For the purpose of design , minimum depth of 80 mm is required for a composite slab, and in case the slab is to act as a diaphragm , this value can be taken as 90mm. The minimum area of reinforcements in any direction of the slab is 80 mm2 per metre , and this reinforcement has to be provided within the depth of the slab above main flat surface of the top of the ribs of the sheeting.

Example on design of a composite slab

Consider the design of a 2.5 m span composite slab supported below:


The slab is to be constructed using a profile sheet with the following information:

Profiled sheeting:


Material properties:

  • Concrete strength, fck = 25 N/mm2
  • Strength of steel sheeting, fy.p.k = 320 N/mm2
  • Modulus of elasticity for concrete,Ec =30kN/mm2


Live load = 2.5 kN/m2

Dead load =1.2kN/m2


Assuming the composite slab has overall depth, h of 130 mm.

Then from the table 1 below, the dry and wet weights are 3.02 kN/m2 and 3.08 kN/m2 respectively.

Table 1: Concrete Volume and weight values adopted from Metal Decking Specialists Technical Manual and Guidance Notes (2013)


Assuming the slab is designed for a fire rating of 1 hour, then mesh of A142 will be provided for crack control from table 2 below.

Table 2: Load span values adopted from Metal Decking Specialists Technical Manual and Guidance Notes (2013)


Total unfactored applied load = 1.2+2.5 = 3.7 kN/m2

Assuming a profiled sheet of 1.0 gauge is provided, then the sheet is adequate for our design span since the span of 2.5m is less than maximum permissible of 3m.

Design of shear connectors

 Assuming shear connectors with a diameter of 19 mm , and an overall welded height of 90 mm. The ultimate tensile strength of connectors can be taken as 450 N/mm2 ,and they are welded according to BS EN 14555.

fut = 450 N/mm2

n= 1.0

diameter of the shear connector, d=19

α=1.0 for hsc/d = 90/19 = 4.7 >4

Assuming γ = 1.3

For a single headed shear connector, the design resistance is given by:

Prd= (0.8*fut * π * 0.25d2)/(γ*1000) = 78.5 kN


Prd = (0.29*α*d2 *√(fck*Ec))/(γ*1000) =69.7 kN

The design resistance is therefore 69.7kN.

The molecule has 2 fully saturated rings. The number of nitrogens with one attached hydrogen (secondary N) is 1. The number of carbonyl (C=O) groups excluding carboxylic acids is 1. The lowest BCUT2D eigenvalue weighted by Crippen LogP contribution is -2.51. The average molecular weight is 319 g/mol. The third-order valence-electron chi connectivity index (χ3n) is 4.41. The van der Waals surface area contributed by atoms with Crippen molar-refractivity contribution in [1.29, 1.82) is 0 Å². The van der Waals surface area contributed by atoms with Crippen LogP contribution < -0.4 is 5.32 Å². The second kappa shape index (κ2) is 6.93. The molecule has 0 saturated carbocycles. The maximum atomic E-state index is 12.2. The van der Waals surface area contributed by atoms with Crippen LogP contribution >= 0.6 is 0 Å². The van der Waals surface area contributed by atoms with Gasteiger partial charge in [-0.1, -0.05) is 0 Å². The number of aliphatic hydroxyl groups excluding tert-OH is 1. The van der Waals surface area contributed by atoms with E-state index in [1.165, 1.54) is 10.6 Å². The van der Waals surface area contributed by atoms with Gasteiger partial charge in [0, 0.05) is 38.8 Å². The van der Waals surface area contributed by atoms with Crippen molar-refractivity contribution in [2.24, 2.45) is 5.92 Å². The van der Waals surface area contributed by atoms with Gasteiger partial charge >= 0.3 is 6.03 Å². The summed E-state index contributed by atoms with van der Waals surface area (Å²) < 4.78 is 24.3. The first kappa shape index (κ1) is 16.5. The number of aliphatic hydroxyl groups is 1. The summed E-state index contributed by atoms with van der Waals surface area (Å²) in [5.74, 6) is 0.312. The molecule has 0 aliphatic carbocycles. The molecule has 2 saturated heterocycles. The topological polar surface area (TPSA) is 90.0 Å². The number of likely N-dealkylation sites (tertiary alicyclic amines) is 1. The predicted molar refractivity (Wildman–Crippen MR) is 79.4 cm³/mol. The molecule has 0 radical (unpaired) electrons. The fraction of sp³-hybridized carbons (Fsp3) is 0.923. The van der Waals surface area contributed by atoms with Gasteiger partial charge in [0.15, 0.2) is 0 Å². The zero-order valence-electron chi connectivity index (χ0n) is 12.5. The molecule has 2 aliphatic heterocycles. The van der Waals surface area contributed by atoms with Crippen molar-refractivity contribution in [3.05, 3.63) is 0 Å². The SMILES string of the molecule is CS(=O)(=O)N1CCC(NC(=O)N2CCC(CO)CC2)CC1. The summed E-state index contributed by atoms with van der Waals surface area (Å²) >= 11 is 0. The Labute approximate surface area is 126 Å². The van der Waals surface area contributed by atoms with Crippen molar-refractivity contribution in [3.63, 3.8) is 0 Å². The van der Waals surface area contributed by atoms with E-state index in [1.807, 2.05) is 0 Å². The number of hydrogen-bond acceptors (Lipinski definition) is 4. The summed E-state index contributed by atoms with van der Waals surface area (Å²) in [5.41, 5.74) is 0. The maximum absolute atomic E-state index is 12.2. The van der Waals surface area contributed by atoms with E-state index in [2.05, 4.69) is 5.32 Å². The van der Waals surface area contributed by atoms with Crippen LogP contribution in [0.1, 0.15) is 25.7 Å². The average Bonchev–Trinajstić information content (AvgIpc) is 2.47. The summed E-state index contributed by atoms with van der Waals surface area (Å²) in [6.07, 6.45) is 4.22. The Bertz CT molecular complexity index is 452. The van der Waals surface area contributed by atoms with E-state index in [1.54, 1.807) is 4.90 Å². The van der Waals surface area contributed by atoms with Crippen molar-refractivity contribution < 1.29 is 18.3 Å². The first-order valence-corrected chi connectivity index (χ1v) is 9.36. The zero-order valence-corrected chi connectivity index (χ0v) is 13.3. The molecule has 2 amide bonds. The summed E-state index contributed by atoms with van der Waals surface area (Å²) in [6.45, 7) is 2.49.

For the shear connectors in profiled sheeting:


hsc=90 mm

number of shear connectors per rib, nr =1

width of trapezoidal rib at mid height, b0 = (133+175)/2 =154 mm

height of the profile sheeting dentation, hp = 60 mm

Kt = 0.898

Design resistance = Kt*Prd = 0.898 * 69.7 =62.6 kN

Design resistance per rib = nr * 62.6 = 62.6 kN

Compressive resistance of the concrete flange :

Compressive resistance of the concrete flange is given by, Nc = 0.85*fcd*beff*hc

Overall height of profile sheet, hd = hp+12 =60+12 =72 mm

The depth of concrete above , hc = 130-72=58 mm

design strength of concrete, fcd=25/1.5 =16.7 N/mm2

effective breadth of the concrete flange, beff =b0 t 2*be1

For a single connector, the spacing b0 =0

Assuming the span of the supporting beams , Le = 8 m.

be1 =Le/8= 1000 mm

beff = 0 +2*1000 =2000 mm

Nc = 0.85*16.7*2000*58 =1646.62 kN

Assuming 356x171x67 UB steel beams are used to support the slab, then area of the beam can taken as 85.5 cm2

Tensile resistance of the steel member :

The strength of the steel, fy = 275 N/mm2

Npl,a = fy * A = 275*85.5*102 = 2351 kN

Since 1646.62 is less than 2351 kN, Nc,f = 1646.62 kN.

Reduced compressive strength of the concrete flange, Nc = n * Prd =

number of shear connectors, n = 8000/(2*(200+133)) +1 =12

Nc = 12 * 69.7 =836.4 kN

The degree of shear connection , η = Nc/Nc,f= 836.4/1646.62 = 0.51

1- ((355/fy)*(0.75-0.03*Le))=1-((355/275)*(0.75-0.03*8)) =0.34

Since 0.34 <0.4, then η has to be greater than 0.4

Hence since η =0.51 > 0.4, the degree of shear connection is adequate.


Simms, W. I., Hughes, A. F., Steel Construction Institute (Great Britain), & Steel Construction Institute (Great Britain) Staff. (2011). Composite Design of Steel Framed Buildings. Steel Construction Institute.